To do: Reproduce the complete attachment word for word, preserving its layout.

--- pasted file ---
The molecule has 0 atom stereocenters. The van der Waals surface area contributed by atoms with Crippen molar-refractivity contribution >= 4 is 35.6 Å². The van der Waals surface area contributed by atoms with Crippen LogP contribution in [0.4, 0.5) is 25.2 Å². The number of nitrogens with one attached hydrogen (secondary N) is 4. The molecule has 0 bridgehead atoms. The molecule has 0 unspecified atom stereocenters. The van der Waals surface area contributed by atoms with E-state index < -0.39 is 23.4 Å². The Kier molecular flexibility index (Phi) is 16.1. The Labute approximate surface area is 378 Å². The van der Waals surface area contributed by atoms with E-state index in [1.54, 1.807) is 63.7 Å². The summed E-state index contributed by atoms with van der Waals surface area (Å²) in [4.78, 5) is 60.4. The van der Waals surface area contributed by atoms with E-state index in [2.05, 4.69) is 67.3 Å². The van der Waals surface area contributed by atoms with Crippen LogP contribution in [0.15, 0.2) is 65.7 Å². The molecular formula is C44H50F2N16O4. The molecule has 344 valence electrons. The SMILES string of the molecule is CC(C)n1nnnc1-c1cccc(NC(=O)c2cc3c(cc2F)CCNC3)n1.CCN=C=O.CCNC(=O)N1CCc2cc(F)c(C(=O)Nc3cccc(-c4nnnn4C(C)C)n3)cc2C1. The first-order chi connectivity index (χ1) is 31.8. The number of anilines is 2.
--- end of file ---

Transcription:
The molecule has 0 atom stereocenters. The van der Waals surface area contributed by atoms with Crippen molar-refractivity contribution >= 4 is 35.6 Å². The van der Waals surface area contributed by atoms with Crippen LogP contribution in [0.4, 0.5) is 25.2 Å². The number of nitrogens with one attached hydrogen (secondary N) is 4. The molecule has 0 bridgehead atoms. The molecule has 0 unspecified atom stereocenters. The van der Waals surface area contributed by atoms with E-state index < -0.39 is 23.4 Å². The Kier molecular flexibility index (Phi) is 16.1. The Labute approximate surface area is 378 Å². The van der Waals surface area contributed by atoms with E-state index in [1.54, 1.807) is 63.7 Å². The summed E-state index contributed by atoms with van der Waals surface area (Å²) in [4.78, 5) is 60.4. The van der Waals surface area contributed by atoms with E-state index in [2.05, 4.69) is 67.3 Å². The van der Waals surface area contributed by atoms with Crippen LogP contribution in [0.15, 0.2) is 65.7 Å². The molecular formula is C44H50F2N16O4. The molecule has 344 valence electrons. The SMILES string of the molecule is CC(C)n1nnnc1-c1cccc(NC(=O)c2cc3c(cc2F)CCNC3)n1.CCN=C=O.CCNC(=O)N1CCc2cc(F)c(C(=O)Nc3cccc(-c4nnnn4C(C)C)n3)cc2C1. The first-order chi connectivity index (χ1) is 31.8. The number of anilines is 2.